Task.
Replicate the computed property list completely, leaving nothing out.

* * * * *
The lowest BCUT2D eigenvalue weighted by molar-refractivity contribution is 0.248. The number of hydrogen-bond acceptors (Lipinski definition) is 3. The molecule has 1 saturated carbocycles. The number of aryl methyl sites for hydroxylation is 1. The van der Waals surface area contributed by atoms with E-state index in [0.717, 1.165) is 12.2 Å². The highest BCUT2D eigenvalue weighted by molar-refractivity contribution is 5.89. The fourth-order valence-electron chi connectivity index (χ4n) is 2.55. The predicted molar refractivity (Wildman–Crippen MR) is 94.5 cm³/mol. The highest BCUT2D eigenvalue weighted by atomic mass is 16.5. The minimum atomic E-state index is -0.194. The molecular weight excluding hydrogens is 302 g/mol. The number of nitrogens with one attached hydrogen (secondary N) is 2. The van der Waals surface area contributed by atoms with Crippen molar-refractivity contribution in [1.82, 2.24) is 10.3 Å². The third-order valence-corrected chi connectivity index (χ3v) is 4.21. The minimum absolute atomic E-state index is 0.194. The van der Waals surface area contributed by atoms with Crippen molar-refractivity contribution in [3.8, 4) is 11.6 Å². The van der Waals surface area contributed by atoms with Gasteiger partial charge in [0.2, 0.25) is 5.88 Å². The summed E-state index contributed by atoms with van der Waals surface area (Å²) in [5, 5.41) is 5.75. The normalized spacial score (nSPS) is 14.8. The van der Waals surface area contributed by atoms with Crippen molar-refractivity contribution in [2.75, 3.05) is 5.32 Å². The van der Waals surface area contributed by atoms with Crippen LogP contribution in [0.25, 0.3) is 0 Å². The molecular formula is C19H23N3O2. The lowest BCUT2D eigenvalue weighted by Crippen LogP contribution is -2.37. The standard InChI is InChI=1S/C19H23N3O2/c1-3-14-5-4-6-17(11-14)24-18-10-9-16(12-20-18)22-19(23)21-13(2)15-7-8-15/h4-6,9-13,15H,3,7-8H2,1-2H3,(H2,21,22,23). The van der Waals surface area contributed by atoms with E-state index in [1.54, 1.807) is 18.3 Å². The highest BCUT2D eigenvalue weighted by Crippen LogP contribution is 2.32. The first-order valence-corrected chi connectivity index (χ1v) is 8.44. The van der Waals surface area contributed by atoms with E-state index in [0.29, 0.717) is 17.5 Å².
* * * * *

The lowest BCUT2D eigenvalue weighted by molar-refractivity contribution is 0.248. The number of hydrogen-bond acceptors (Lipinski definition) is 3. The molecule has 1 saturated carbocycles. The number of aryl methyl sites for hydroxylation is 1. The van der Waals surface area contributed by atoms with E-state index in [0.717, 1.165) is 12.2 Å². The highest BCUT2D eigenvalue weighted by molar-refractivity contribution is 5.89. The fourth-order valence-electron chi connectivity index (χ4n) is 2.55. The predicted molar refractivity (Wildman–Crippen MR) is 94.5 cm³/mol. The highest BCUT2D eigenvalue weighted by atomic mass is 16.5. The minimum atomic E-state index is -0.194. The molecular weight excluding hydrogens is 302 g/mol. The number of nitrogens with one attached hydrogen (secondary N) is 2. The van der Waals surface area contributed by atoms with Crippen molar-refractivity contribution in [1.82, 2.24) is 10.3 Å². The third-order valence-corrected chi connectivity index (χ3v) is 4.21. The minimum absolute atomic E-state index is 0.194. The van der Waals surface area contributed by atoms with Crippen molar-refractivity contribution in [3.8, 4) is 11.6 Å². The van der Waals surface area contributed by atoms with Gasteiger partial charge in [0.2, 0.25) is 5.88 Å². The summed E-state index contributed by atoms with van der Waals surface area (Å²) in [5, 5.41) is 5.75. The normalized spacial score (nSPS) is 14.8. The van der Waals surface area contributed by atoms with Crippen molar-refractivity contribution in [2.75, 3.05) is 5.32 Å². The van der Waals surface area contributed by atoms with Crippen LogP contribution in [0.25, 0.3) is 0 Å². The molecular formula is C19H23N3O2. The lowest BCUT2D eigenvalue weighted by Crippen LogP contribution is -2.37. The standard InChI is InChI=1S/C19H23N3O2/c1-3-14-5-4-6-17(11-14)24-18-10-9-16(12-20-18)22-19(23)21-13(2)15-7-8-15/h4-6,9-13,15H,3,7-8H2,1-2H3,(H2,21,22,23). The van der Waals surface area contributed by atoms with E-state index in [1.54, 1.807) is 18.3 Å². The highest BCUT2D eigenvalue weighted by Crippen LogP contribution is 2.32. The first-order valence-corrected chi connectivity index (χ1v) is 8.44. The van der Waals surface area contributed by atoms with E-state index in [0.29, 0.717) is 17.5 Å².